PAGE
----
No, Poland's Ambassador did not call Ukraine a Nazi state

By: Emmi Kivi
September 21 2023

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No, Poland's Ambassador did not call Ukraine a Nazi state

Russia Today/Facebook/Screenshot


The Verdict Misleading

The Polish Ambassador’s comments on the Volyn massacre have been misquoted. Cichocki did not call Ukraine a Nazi state.

Claim ID 18fc000f

What's the claim?

Pro-Kremlin accounts are spinning a recent BBC Ukraine interview with the Polish Ambassador to Ukraine, Bartosz Cichocki. One such post cites an article by RT, a Russian state-funded television channel, with the headline "Polish Ambassador blasts Ukraine over memorials to WW2 Nazi collaborators" – such as Stepan Bandera – and the commentator goes on to claim that Poland has called Ukraine a Nazi state. 

However, the Polish Ambassador did not refer to Ukraine as a Nazi state. Cichocki’s comments on the Volyn massacre have been falsely cited and taken out of context.

What did we find out?

On September 9, Cichocki discussed his tenure as the ambassador to Ukraine since 2019 and the relations between the two countries in an interview for BBC Ukraine. 

During the interview, a BBC reporter drew the conversation to the Volyn massacre and noted comments by Polish MFA spokesperson Łukasz Jasina from May on the need for the President of Ukraine to apologize for that massacre. As several Ukrainian heads of state have done so, the BBC asked the Polish ambassador, “What is missing, who else, and how should we apologize to close this topic forever? And the second question: is it possible to stop fanning such topics, at least for the duration of the war?”

Ambassador Cichocki replied, “You say that war is no time to deal with the dead. But I can answer you: war is also not the time to erect monuments to criminals and name streets after them” and continued, “I agree with you, we should have solved this problem a long time ago, and now focus on protecting our freedom. And we have made serious progress in this.”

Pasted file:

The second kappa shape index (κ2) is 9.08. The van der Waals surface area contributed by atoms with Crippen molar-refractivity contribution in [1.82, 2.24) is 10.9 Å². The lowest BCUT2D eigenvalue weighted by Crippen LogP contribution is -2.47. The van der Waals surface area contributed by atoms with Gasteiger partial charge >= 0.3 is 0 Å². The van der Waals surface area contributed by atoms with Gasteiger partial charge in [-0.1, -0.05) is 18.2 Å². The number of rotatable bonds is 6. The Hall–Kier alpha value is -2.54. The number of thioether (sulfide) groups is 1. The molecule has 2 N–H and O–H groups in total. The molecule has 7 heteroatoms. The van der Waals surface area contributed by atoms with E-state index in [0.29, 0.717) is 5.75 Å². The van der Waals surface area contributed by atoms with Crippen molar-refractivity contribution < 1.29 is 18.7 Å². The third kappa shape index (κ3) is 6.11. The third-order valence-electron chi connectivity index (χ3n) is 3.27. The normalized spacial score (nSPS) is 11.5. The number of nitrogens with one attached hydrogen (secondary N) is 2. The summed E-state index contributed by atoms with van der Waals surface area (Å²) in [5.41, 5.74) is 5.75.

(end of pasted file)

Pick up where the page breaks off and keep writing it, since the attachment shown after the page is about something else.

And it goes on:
On July 10, President Zelenskyy and Polish President Andrzej Duda commemorated the 80th anniversary of the 1943 Volyn massacre, and Ambassador Cichocki commented, “This gesture was greatly appreciated in Poland.”

During World War Two, under the leadership of Stepan Bandera – who was under arrest in Germany – Ukrainian nationalists operated in German-occupied Poland and Ukraine, carrying out attacks and murdering Poles. Poland estimates the death toll to be from 50,000 to 100,000. Some Ukrainians see Bandera as a liberator against the Soviet and Nazi regimes who strived to establish an independent Ukraine. 

The ambassador did not refer to Ukrainian Nazi collaborators or call out Ukraine as a Nazi state. On Bandera, Cichocki noted, “When the anniversary (of the Volyn tragedy) approaches, when celebrations are organized in Ukraine with public funds in honor of people or organizations responsible for our victims, then this topic becomes relevant, and it is difficult to expect Poles to keep quiet about it.”

Instead, the Polish ambassador discussed mutual grievances: “There are real emotions and real pain - both from the Ukrainian and Polish sides. Many innocent Ukrainian victims died at the hands of the Poles. Today’s states are not responsible for what happened 80 years ago.”

“And we separate all this from war. We help Ukraine defend itself”, the Ambassador concluded.

For his contentious character and historical role, Bandera is a prevalent topic among pro-Kremlin narratives aiming to paint Ukrainians as Nazis and evoke enmity between Poland and Ukraine. Logically Facts has previously covered and disproved multiple erroneous claims about the Polish involvement in the Russian invasion of Ukraine and the war itself. 

The verdict

Ambassador Cichocki’s comments on the Volyn massacre are falsely cited and taken out of context. The Polish Ambassador did not call Ukraine a Nazi state or refer to Ukrainians as Nazis. Instead, the interview focused on mutual historical grievances and the improved relations between the two states. Therefore, we have marked the claim as misleading.

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